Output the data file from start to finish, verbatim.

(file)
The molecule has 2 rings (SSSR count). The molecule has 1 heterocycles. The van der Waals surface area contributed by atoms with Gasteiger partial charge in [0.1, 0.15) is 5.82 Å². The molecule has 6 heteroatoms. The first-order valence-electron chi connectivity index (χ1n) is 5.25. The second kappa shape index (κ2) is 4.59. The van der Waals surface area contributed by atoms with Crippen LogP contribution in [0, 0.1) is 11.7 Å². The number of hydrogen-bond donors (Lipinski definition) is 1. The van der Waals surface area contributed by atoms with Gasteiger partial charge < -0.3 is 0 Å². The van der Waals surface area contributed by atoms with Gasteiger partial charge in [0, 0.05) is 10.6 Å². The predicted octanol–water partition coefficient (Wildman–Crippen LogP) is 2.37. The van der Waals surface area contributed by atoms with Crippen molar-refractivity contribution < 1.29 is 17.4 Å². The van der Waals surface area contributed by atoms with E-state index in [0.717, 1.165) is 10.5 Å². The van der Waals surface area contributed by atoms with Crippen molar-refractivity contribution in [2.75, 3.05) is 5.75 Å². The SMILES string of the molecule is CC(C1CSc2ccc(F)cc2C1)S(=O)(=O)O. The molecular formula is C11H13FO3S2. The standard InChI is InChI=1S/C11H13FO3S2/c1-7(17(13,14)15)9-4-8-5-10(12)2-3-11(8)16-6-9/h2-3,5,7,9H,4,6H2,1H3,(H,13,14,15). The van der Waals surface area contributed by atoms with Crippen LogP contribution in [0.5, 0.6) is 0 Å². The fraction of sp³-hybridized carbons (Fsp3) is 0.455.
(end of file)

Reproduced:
The molecule has 2 rings (SSSR count). The molecule has 1 heterocycles. The van der Waals surface area contributed by atoms with Gasteiger partial charge in [0.1, 0.15) is 5.82 Å². The molecule has 6 heteroatoms. The first-order valence-electron chi connectivity index (χ1n) is 5.25. The second kappa shape index (κ2) is 4.59. The van der Waals surface area contributed by atoms with Crippen LogP contribution in [0, 0.1) is 11.7 Å². The number of hydrogen-bond donors (Lipinski definition) is 1. The van der Waals surface area contributed by atoms with Gasteiger partial charge < -0.3 is 0 Å². The van der Waals surface area contributed by atoms with Gasteiger partial charge in [0, 0.05) is 10.6 Å². The predicted octanol–water partition coefficient (Wildman–Crippen LogP) is 2.37. The van der Waals surface area contributed by atoms with Crippen molar-refractivity contribution < 1.29 is 17.4 Å². The van der Waals surface area contributed by atoms with E-state index in [0.717, 1.165) is 10.5 Å². The van der Waals surface area contributed by atoms with Crippen molar-refractivity contribution in [2.75, 3.05) is 5.75 Å². The SMILES string of the molecule is CC(C1CSc2ccc(F)cc2C1)S(=O)(=O)O. The molecular formula is C11H13FO3S2. The standard InChI is InChI=1S/C11H13FO3S2/c1-7(17(13,14)15)9-4-8-5-10(12)2-3-11(8)16-6-9/h2-3,5,7,9H,4,6H2,1H3,(H,13,14,15). The van der Waals surface area contributed by atoms with Crippen LogP contribution in [0.5, 0.6) is 0 Å². The fraction of sp³-hybridized carbons (Fsp3) is 0.455.